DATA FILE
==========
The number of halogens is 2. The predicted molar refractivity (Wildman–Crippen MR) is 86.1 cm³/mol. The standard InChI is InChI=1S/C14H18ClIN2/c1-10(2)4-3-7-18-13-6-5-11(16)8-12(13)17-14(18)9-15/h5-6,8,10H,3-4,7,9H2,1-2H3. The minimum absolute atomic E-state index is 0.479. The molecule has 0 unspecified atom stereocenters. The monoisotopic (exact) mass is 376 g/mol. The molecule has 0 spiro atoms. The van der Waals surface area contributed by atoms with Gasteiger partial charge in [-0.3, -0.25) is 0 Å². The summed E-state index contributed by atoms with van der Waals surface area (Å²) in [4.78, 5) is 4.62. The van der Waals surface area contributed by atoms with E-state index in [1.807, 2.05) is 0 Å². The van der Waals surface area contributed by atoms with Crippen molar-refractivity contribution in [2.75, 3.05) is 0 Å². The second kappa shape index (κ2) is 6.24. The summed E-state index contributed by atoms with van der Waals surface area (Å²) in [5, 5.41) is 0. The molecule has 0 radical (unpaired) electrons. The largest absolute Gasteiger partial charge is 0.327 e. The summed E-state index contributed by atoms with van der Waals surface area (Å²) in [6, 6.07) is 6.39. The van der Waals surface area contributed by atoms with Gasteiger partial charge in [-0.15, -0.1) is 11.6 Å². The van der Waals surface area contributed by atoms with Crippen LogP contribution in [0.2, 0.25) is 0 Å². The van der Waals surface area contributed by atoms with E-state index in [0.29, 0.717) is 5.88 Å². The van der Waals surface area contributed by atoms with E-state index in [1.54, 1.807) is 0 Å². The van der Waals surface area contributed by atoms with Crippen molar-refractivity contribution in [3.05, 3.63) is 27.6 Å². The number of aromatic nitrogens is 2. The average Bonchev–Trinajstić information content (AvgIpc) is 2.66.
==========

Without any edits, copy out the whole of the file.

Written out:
The number of halogens is 2. The predicted molar refractivity (Wildman–Crippen MR) is 86.1 cm³/mol. The standard InChI is InChI=1S/C14H18ClIN2/c1-10(2)4-3-7-18-13-6-5-11(16)8-12(13)17-14(18)9-15/h5-6,8,10H,3-4,7,9H2,1-2H3. The minimum absolute atomic E-state index is 0.479. The molecule has 0 unspecified atom stereocenters. The monoisotopic (exact) mass is 376 g/mol. The molecule has 0 spiro atoms. The van der Waals surface area contributed by atoms with Gasteiger partial charge in [-0.3, -0.25) is 0 Å². The summed E-state index contributed by atoms with van der Waals surface area (Å²) in [4.78, 5) is 4.62. The van der Waals surface area contributed by atoms with E-state index in [1.807, 2.05) is 0 Å². The van der Waals surface area contributed by atoms with Crippen molar-refractivity contribution in [2.75, 3.05) is 0 Å². The second kappa shape index (κ2) is 6.24. The summed E-state index contributed by atoms with van der Waals surface area (Å²) in [5, 5.41) is 0. The molecule has 0 radical (unpaired) electrons. The largest absolute Gasteiger partial charge is 0.327 e. The summed E-state index contributed by atoms with van der Waals surface area (Å²) in [6, 6.07) is 6.39. The van der Waals surface area contributed by atoms with Gasteiger partial charge in [-0.15, -0.1) is 11.6 Å². The van der Waals surface area contributed by atoms with Crippen LogP contribution in [0.2, 0.25) is 0 Å². The van der Waals surface area contributed by atoms with E-state index in [0.29, 0.717) is 5.88 Å². The van der Waals surface area contributed by atoms with E-state index in [1.54, 1.807) is 0 Å². The van der Waals surface area contributed by atoms with Crippen molar-refractivity contribution in [3.05, 3.63) is 27.6 Å². The number of aromatic nitrogens is 2. The average Bonchev–Trinajstić information content (AvgIpc) is 2.66.